Dwight Silverman Well, the thing with the image is weird. I don’t quite understand why that would mollify the Chinese government.

Leo Laporte Because they wanted to be mollified.

Dwight Silverman I guess so. Oh, yeah, you put that there and it’s not – I guess because you are not actually typing in a search at Google.cn that then goes to Google.hk, you’re clicking on I guess a portal that takes you there, I don’t know.

Leo Laporte Yeah.

Dwight Silverman It’s probably – it’s a cultural thing I suspect but yeah, the headline on there, they agreed to a fiction I think is apt.

Leo Laporte Remember, this is the country that invented diplomacy. I mean this is – they’ve got ways and ways around this thing.

Joshua Topolsky I mean – I think…

Dwight Silverman I am glad to see that Google is at least kind of doing what it can to stand up for…

Leo Laporte Yeah.

Dwight Silverman What it originally said it was going to do.

Leo Laporte Yeah.

Dwight Silverman They could have caved in order to keep that license and they found a way to continue to offer unfiltered searches and good for them. And I suspect the people in China who wanted to get unfiltered searches could have gotten them anyway.

Joshua Topolsky Yeah, it’s difficult to know with Google. I mean Google’s motivation, their outward motivations are to – they don’t want their search results censored but I am not sure that – I mean I don’t think this is the only situation where the search results are being censored. I mean it may be a little more extreme than other places but Google obviously – each localized search is going to have that region’s idiosyncrasies. I mean I don’t believe that there are just straight up unfiltered search everywhere in the world. I can’t tell there is another business reason here why Google is doing this or…

Leo Laporte They want to stay in China.

Joshua Topolsky Was just purely altruistic.

Leo Laporte No, they want to stay in China.

Joshua Topolsky I mean of course, they want to stay in China. I mean they are not winning in the search market race there.

Leo Laporte No.

Joshua Topolsky They are being beat pretty badly. But I don’t know if this is pure altruism that they just want to bring freedom to the Chinese and their searchers.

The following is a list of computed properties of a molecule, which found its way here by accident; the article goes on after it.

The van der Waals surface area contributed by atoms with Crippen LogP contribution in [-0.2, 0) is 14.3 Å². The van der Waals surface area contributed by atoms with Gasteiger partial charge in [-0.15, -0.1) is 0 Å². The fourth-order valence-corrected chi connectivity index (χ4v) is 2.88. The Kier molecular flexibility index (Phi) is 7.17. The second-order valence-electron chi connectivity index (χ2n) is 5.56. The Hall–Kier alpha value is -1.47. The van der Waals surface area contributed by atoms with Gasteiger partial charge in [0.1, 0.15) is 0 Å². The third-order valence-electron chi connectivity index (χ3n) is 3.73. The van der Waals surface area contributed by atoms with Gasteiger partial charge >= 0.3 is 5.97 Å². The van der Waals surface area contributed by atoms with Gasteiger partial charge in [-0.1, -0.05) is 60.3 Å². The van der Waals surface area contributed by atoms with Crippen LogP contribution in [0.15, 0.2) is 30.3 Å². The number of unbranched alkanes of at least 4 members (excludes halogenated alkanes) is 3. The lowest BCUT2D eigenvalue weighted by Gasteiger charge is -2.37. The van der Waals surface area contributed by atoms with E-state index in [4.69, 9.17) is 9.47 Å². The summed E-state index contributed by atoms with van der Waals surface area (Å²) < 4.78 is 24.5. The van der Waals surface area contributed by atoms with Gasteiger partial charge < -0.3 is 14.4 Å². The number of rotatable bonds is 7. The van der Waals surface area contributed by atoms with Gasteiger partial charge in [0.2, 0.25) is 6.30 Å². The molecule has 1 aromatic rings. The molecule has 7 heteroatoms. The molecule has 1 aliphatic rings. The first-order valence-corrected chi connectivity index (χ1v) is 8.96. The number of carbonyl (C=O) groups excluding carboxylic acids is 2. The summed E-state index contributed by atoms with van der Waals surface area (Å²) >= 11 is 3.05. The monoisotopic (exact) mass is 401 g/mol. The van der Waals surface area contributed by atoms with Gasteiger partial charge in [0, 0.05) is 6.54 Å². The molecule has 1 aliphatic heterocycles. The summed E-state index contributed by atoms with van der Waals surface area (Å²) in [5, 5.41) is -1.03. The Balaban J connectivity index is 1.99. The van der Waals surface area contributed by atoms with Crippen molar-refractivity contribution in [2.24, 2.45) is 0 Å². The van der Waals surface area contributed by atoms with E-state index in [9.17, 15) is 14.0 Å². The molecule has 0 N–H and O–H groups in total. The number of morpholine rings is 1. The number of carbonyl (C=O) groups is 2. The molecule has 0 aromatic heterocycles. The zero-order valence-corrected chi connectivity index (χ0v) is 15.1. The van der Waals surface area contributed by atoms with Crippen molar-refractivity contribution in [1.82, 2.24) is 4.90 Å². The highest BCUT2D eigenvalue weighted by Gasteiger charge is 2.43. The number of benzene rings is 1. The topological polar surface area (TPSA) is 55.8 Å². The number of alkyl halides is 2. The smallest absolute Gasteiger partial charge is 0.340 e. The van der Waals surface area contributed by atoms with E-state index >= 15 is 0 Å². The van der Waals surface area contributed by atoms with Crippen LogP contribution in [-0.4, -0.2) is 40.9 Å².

Leo Laporte Well, I mean I’m sure you followed this that Schmidt, Eric Schmidt [ph] wouldn’t want to (01:33:21) abandon the market, wanted to give in to Chinese authorities and follow Chinese law. And that Larry Page was the purist who said, no, we can’t do that, that violates our deeply held beliefs, I don’t want to be in China if we have to filter our search results. And what’s happened is both sides have found a compromise that lets them not lose face but kind of win the point. I think in a way you would have to say the Chinese government is the one that gave in on this. I mean you still can search. You have unfiltered search in China now by Google.

Joshua Topolsky Did they give in or they reached just a really face saving – like you said…

Leo Laporte Face saving.

Joshua Topolsky It’s kind of like…

Leo Laporte Here’s what…

Joshua Topolsky I mean how much they care I think is the question. Chinese government…

Leo Laporte I think, A) you are right, Baidu, the Chinese search engine is huge, much bigger than Google.

Joshua Topolsky Which I’m sure is under complete control…

Leo Laporte Of course, it is.

Joshua Topolsky Of the government.

Leo Laporte Completely censored, but the Chinese elites, and I think this is not to be ignored, use Google and wanted Google. So the Chinese government said, well, look, as long as the people don’t find Falun Gong in their search results, they keep using Baidu, we know our – we want to keep our elites happy too. And so this – I think this is a way of mollifying the elites by letting Google stay in China. That’s who uses Google in China is the intellectuals.

Joshua Topolsky The idea of elites in a communist country is…

Leo Laporte Oh, there are elites. Well, it’s not a communist country anymore.

Joshua Topolsky The whole idea of communism is to eliminate [ph] the leaders (01:34:48)…

Leo Laporte It’s not a – it’s a very capitalistic country.

Joshua Topolsky Yeah, it’s the worst of both worlds, isn’t it?

Leo Laporte I don’t know.

Joshua Topolsky The worst part of communism mixed with, which is like a dictator, fascist dictatorship mixed with the worst part of capitalism which is unbridled…

Leo Laporte Greed.

Joshua Topolsky Unbridled greed at the expense of any – human lives, look, I don’t – I’m sure I’m going to get lot of…

Leo Laporte And [ph] Jesse Wayne (95:10) is putting on the chat room this is true that there still is the Great Firewall of China. So you could find Falun Gong pages, references, but then to click on that page, you won’t necessarily be able to get it. So the search results are unfiltered. Google is returning information unfettered but China still controls what pages you get to see.

Dwight Silverman So are we about to have another China in Australia?

Leo Laporte Yes, that’s interesting. Isn’t it? The Chinese…

Dwight Silverman Yes.

Leo Laporte The Australian government has for a long time been really trying to filter search results or pages and in fact, they now demand – is this the law now that they demand that ISPs block certain sites?

Joshua Topolsky They have sites that they block, yes.

Dwight Silverman I don’t know that they have – I’m not sure that they actually have – I think that law is percolating. I’m not sure it’s necessarily in place.

Leo Laporte It’s not in place yet. Perth Boy, who I presume is in Australia, says not yet.